The P-39, also powered by an Allison V-1710 engine like the P-38 and P-40, was cooled by Harrison built radiators.  The radiator was located directly under the engine which is located behind the pilot.   Author's Photo.

The Bell P-39 was built in the Buffalo and Niagara Falls, NY area, not far from the Harrison plant in Lockport, NY, where the radiators were built.  Today the Niagara Aerospace Museum, located at the Niagara Falls airport is part of what was the Bell Wheatland plant during WWII, has on display a P-39 found several years ago in a lake in Russia.

For more on this historic find and aircraft, the video below explains the significance of the aircraft.  Note towards the end at 3 minutes and 54 seconds the narrator mentions the original Harrison radiator was still in the aircraft and the Harrison ID tag is shown.
http://link.brightcove.com/services/player/bcpid34757272001?bclid=0&bctid=87804472001


The famous B-17 Flying Fortress.  In 1939 Harrison Radiator Division engineers designed an intercooler to cool the hot air being supplied to the carburetors from the GE superchargers.  Harrison supplied many intercoolers for the B-17 throughout the war.  Author's Photo.


This drawing shows the location of the intercooler in a B-17 engine nacelle.


The Consolidated B-24 Liberator, like the B-17, had one intercooler per engine that were supplied by Harrison.  Author's Photo.


The B-29's huge R-3350 engines required two GE superchargers and intercoolers each.  Author's Photo.


In August of 1945 Harrison notified its employees it was the supplier of elliptical oil coolers for the new Grumman F7F Tigercat twin engine fighter.  Author's photo added 9-22-2015.


The USS Slater DE-766 on display along the Hudson River water front in Albany, NY has at least two Harrison Radiator heat exchangers in the engine rooms.  Author's photo added 8-23-2017.


There are two Harrison Radiator engine heat exchangers on the GM Cleveland Diesel 8-268A service generator engine.  They can be seen along the floor line in the photo.  One is for engine coolant and the other is for engine oil.  Both use saltwater as the coolant.  Author's photo added 8-23-2017.


This Harrison Radiator exchanger is Model Number HE2120-354 and Part Number 8501957.  The Serial Number is 00-7360.  This is a replacement unit built on 12-5-1952.  With salt water running through it, it only makes sense that naval heat exchangers would have to be replaced on a regular basis.  Author's photo added 8-23-2017.


  Author's photo added 8-23-2017.


This is the second Harrison heat exchanger on the back up generator engine.   Author's photo added 8-23-2017.


The data plat on this heat exchanger shows the core was replaced in 1977 when the Greek navy operated the USS Slater.   Author's photo added 8-23-2017.



This is the USS Cod, a Gato class submarine from WWII on display at the downtown Cleveland, OH waterfront.  US submarines, along with other types of US warships, had numerous and various needs for cooling of all sorts of fluids within the ship.  The USS Cod, like many other Gato class submarines, was equipped with four diesel engines built in Cleveland by the Cleveland Diesel Division of General Motors. These were used for charging the batteries and running the generators which in turn powered the sub's electric motors while on the surface.  (This was different from the German U-Boats.  When on the surface their diesels would not only charge the batteries but also directly drive the propellers.)  The engines were cooled by fresh water circulated through cooling jackets around the engines.  The hot, fresh water was then run through a heat exchanger that used outside salt water as the cooling fluid.  Harrison Radiator supplied these type heat exchangers, or coolers as the navy termed them, for not only submarines but other ships during WWII.  Author's Photo.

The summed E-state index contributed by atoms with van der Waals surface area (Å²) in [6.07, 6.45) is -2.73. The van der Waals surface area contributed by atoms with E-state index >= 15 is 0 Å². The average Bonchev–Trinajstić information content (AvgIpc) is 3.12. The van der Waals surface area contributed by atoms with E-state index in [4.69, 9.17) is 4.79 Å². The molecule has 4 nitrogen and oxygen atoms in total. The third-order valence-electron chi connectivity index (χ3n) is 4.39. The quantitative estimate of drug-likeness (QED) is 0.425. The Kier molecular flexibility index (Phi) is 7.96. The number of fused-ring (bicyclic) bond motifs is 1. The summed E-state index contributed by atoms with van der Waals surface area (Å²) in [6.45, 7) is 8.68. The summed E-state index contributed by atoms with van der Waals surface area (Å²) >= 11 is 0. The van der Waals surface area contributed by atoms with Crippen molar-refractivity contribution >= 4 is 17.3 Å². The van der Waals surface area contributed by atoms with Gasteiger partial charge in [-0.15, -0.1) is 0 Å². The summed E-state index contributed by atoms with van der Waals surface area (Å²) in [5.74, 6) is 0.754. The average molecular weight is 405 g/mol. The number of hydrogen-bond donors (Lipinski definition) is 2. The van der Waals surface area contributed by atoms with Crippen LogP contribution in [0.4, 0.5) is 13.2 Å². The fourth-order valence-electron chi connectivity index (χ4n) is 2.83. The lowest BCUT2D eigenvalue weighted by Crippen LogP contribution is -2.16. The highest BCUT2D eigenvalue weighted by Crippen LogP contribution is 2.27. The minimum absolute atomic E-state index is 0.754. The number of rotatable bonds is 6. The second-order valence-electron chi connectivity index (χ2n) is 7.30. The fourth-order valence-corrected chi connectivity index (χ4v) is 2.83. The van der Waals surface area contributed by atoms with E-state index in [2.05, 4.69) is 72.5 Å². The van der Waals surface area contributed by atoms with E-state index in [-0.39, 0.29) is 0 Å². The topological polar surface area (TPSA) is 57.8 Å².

This is the USS Yorktown, seen here in Charlestown, SC.  Ships of this size would have numerous and various applications for Harrison freshwater to saltwater heat exchangers or coolers.  Author's Photo.


This is a General Motors Cleveland Diesel 8-268 diesel engine driving a Westinghouse 3KVA generator which was used on many US Navy ships during WWII to supply ship's power.  The units utilized Harrison oil and water coolers.  Photo added 12-1-2015.


The Harrison water to water cooler.  Photo added 12-1-2015.

 
The Harrison oil to water cooler.  Photo added 12-1-2015.

  
The USS Kidd, DD-661, on display at Baton Rogue, LA represents the many different classes of US destroyers built during World War Two that would have had many different applications for Harrison built coolers.  Author's Photo.


In the September 1944 edition of the Harrison Chronicles it was noted that the USS Alabama was completely equipped with Harrison coolers.  Author's photo added 10-2-2015.


PT-199 passes by several ships in the invasion fleet to carry an admiral to the beach at Normandy on D-Day, June 6, 1944.  Three Packard engines powered a PT boat, each of which produced 1,500 hp, which produced a huge amount of heat for the Harrison coolers to dissipate.

In the background are a few of the 6,939 ships that participated in the Normandy landings, which was the largest fleet ever assembled.  Immediately behind PT-199 is a hospital ship, with others on the horizon.  Many of these ships had Harrison coolers, as the Navy called heat exchangers, working to cool various applications within.  Note in the Motor Torpedo Boat Engineers Handbook directly below that Harrison was specified to replace Elco coolers or heat exchangers for both oil and water for the Packard 4M-2500 engines.